by Special Correspondent Fatemeh Fakhraie
Last night, as I was flipping through the channels, I stopped on the Spike network, which is geared toward a male audience (well, most television is geared toward a male audience, but that’s a different soapbox). Perhaps I should say heavily geared toward a male audience. I mean, between the James Bond marathons, Axe commercials, and ultimate fighting programs, it starts to get a little, uh, over-done. The same way the Lifetime network’s pregnancy test commercials and movies about victimized women start to get ridiculous.*
Anyway, let’s get to the real reason I stopped on this channel. TNA Impact is basically another one of Spike’s wrestling programs, and it was this program that caught my attention. Because there was a woman in a niqab wrestling.
After digging around online, I found out who she was: her stage name is Raisha Saeed. Saeed’s biography details that she is from Damacus, Syria, and manages another female wrestler, Awesome Kong. Rooting around a little more, I find out that she is not, in fact, Muslim (put on your surprised face!) or Syrian.
Her real name is Melissa Marie Anderson. She usually goes by the stage name of Cheerleader Melissa, and has a very long and impressive wrestling career.
I wasn’t able to figure out why Ms. Anderson, who has two other stage names, would don a niqab, a fakey Arab accent and broken English, and an Arab (-sounding) stage name. Wrestling programs are full of gimmicky personas, and so I’m assuming that’s what this is, too. From the mysterious Arab music that plays when she enters the ring to her MySpace page, it’s one huge (racist) gimmick.
TNA Impact had an “interview” with Saeed and the female wrestler she manages: a black woman whose stage name is Awesome Kong. During the interview, Saeed speaks for herself and as a mouthpiece for Kong, who just sat there and actively looked menacing. And, of course, Saeed’s niqab came up in the interview.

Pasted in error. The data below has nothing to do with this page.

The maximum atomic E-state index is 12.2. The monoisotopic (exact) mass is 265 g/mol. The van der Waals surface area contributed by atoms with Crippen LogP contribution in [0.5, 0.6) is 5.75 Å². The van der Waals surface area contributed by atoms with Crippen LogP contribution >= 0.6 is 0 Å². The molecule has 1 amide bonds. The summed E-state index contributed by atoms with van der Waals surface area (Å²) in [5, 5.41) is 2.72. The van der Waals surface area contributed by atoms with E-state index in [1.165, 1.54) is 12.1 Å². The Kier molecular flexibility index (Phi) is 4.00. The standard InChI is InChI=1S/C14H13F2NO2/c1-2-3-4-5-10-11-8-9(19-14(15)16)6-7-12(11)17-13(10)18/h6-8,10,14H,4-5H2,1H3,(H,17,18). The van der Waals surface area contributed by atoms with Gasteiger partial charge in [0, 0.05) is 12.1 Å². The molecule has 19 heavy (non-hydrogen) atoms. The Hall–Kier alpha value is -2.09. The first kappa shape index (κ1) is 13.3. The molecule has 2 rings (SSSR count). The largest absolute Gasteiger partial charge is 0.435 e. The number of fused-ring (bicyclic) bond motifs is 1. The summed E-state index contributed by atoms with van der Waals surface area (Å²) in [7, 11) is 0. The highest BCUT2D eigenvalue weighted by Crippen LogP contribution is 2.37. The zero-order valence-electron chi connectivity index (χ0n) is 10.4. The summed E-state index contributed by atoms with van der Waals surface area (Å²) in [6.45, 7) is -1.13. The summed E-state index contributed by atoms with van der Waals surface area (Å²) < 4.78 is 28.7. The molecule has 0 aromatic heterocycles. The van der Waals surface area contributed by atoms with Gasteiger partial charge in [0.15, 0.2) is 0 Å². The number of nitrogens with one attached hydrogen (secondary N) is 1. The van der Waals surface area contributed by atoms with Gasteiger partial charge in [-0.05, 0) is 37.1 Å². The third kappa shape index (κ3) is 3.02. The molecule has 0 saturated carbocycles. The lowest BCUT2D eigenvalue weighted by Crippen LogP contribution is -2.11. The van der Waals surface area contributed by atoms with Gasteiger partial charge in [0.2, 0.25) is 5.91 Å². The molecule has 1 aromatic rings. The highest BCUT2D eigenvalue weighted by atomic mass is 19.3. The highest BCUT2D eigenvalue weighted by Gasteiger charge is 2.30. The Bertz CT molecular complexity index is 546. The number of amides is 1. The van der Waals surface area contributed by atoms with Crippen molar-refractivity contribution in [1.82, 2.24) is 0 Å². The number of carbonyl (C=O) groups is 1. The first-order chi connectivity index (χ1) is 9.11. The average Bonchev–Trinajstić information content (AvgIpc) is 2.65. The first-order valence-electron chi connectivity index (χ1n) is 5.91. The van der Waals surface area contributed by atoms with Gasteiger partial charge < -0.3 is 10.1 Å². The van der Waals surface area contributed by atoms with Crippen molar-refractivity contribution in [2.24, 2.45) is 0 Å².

The interviewer asks, “One of the aspects, I think, of your mystery comes from the dress you wear. What is the story behind the burka?”
“My burqa is none of your concern.”
Nevermind that it’s a niqab, not a burqa. Past this, however, no mention of her clothing or of Islam enters into the stage persona. In the admittedly limited clips I’ve seen, there is no mention of jihad or death to infidels–things that usually come up in racist portrayals of Arabs and Muslims. Thankfully, Islam seems to be left alone, aside from her headgear and the fact that, as a gimmicky Arab wrestler, she has committed the played-out conflation of Arab = Muslim.
But the racism doesn’t go away: another interview, Saeed refers to Kong as a “monster” who other wrestlers should not provoke. And then throws in a few garbledy Arabic phrases.
(Embedding is disabled on this video.)
Despite the fact that Islam is not an overt part of Saeed’s persona, it’s alluded to in a match between Saeed and Taylor Wilde, in which the overtones of “culture-clash” can hardly be ignored. A blonde-blue eyed wrestler with the American flag motif on her wrestling outfit battles a niqab-wearing (and thus Muslim) Arab wrestler? A bit obvious, wouldn’t you say?